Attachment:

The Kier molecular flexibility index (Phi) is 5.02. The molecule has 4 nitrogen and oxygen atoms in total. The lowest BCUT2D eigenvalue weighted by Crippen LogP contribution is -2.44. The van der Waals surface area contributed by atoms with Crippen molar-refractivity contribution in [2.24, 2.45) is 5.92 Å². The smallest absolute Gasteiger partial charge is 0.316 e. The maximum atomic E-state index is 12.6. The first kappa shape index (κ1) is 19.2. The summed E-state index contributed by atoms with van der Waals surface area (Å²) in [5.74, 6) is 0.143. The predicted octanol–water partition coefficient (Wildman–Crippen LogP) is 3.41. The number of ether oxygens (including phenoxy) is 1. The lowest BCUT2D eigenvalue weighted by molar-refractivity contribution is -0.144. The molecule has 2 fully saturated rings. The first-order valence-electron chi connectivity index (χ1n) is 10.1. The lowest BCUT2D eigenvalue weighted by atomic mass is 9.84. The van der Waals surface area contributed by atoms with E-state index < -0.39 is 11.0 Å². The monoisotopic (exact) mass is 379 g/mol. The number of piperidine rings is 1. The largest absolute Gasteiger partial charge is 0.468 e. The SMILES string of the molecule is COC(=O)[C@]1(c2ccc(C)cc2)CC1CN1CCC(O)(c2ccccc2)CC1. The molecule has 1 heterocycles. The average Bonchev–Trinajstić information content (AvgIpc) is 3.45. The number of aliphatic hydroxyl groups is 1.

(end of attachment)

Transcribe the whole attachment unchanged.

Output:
The Kier molecular flexibility index (Phi) is 5.02. The molecule has 4 nitrogen and oxygen atoms in total. The lowest BCUT2D eigenvalue weighted by Crippen LogP contribution is -2.44. The van der Waals surface area contributed by atoms with Crippen molar-refractivity contribution in [2.24, 2.45) is 5.92 Å². The smallest absolute Gasteiger partial charge is 0.316 e. The maximum atomic E-state index is 12.6. The first kappa shape index (κ1) is 19.2. The summed E-state index contributed by atoms with van der Waals surface area (Å²) in [5.74, 6) is 0.143. The predicted octanol–water partition coefficient (Wildman–Crippen LogP) is 3.41. The number of ether oxygens (including phenoxy) is 1. The lowest BCUT2D eigenvalue weighted by molar-refractivity contribution is -0.144. The molecule has 2 fully saturated rings. The first-order valence-electron chi connectivity index (χ1n) is 10.1. The lowest BCUT2D eigenvalue weighted by atomic mass is 9.84. The van der Waals surface area contributed by atoms with E-state index < -0.39 is 11.0 Å². The monoisotopic (exact) mass is 379 g/mol. The number of piperidine rings is 1. The largest absolute Gasteiger partial charge is 0.468 e. The SMILES string of the molecule is COC(=O)[C@]1(c2ccc(C)cc2)CC1CN1CCC(O)(c2ccccc2)CC1. The molecule has 1 heterocycles. The average Bonchev–Trinajstić information content (AvgIpc) is 3.45. The number of aliphatic hydroxyl groups is 1.